Managing clinical trials is a large part of Kidd’s role. The Roanoke Area Multiple Sclerosis Center is currently enrolled in 4 clinical trials, and Kidd screens and enrolls patients according to each trial’s inclusion and exclusion criteria. She also maintains the ongoing data collection points; reports AEs, hospitalizations, and other required information; maintains documentation in the study binders; and has monthly meetings with the study sponsors. She emphasized that this is a great roll for pharmacists, because they already know which DMTs patients are taking and understand the end points and data necessary for the research.1

One trial, the VERISMO trial, is a post-marketing safety study to determine the incidence of all malignancies and breast cancer in patients with MS who are receiving ocrelizumab (Ocrevus; Genentech). Kidd said that when she started in her roll there were 2 patients enrolled from their facility, and now there are more than 40. Enrolled patients are followed for 5 years to evaluate for the incidence of cancers, and specifically breast cancer, with the goal of understanding whether ocrelizumab causes breast cancer or if its incidence in previous clinical trials was by chance.2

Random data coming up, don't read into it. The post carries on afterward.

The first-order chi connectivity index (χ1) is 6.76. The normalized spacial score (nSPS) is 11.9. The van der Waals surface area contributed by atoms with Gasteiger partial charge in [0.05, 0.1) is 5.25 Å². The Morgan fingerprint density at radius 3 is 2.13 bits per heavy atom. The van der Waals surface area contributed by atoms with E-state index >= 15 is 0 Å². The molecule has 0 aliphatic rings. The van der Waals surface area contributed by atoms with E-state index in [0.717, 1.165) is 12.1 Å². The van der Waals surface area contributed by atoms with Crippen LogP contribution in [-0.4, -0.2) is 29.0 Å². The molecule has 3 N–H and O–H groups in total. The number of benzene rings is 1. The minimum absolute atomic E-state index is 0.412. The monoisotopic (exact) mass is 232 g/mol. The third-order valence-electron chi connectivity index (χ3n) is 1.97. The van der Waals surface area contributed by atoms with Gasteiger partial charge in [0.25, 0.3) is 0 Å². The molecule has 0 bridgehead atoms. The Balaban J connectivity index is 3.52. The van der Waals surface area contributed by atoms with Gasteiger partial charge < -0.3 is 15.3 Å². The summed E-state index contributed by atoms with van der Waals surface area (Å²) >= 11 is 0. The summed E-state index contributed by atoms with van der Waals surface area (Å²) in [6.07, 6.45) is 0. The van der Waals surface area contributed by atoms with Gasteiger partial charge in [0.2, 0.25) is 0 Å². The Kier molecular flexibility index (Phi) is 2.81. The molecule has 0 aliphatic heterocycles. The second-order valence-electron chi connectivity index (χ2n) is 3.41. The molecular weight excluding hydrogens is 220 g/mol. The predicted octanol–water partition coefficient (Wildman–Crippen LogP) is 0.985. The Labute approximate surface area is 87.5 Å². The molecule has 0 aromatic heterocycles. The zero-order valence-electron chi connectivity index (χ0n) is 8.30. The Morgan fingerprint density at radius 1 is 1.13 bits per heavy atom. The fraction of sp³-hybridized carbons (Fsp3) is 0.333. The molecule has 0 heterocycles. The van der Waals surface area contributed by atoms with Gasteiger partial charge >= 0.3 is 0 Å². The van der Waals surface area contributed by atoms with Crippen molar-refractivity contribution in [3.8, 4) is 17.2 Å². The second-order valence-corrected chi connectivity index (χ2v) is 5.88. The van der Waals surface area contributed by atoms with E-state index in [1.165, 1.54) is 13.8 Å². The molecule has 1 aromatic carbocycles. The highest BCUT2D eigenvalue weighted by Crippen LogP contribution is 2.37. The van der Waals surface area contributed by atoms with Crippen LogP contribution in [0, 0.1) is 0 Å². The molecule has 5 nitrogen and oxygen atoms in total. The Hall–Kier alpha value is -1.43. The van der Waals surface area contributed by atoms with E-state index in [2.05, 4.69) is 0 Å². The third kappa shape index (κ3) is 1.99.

Similarly, Kidd works with patients who are enrolled in the CLICK-MS and MASTER-MS trials, which are phase 4 trials collecting real-world effectiveness and safety data with cladribine (Mavenclad; EMD Serono) in patients with relapsing MS. The CLICK trial is investigating the transition to injectable cladribine, whereas the MASTER trial is investigating the transition to cladribine from oral or infusible treatments. At different time intervals, patients complete questionnaires about their satisfaction with cladribine, and Kidd said enrollment is up from 1 to around 10 patients since she started.3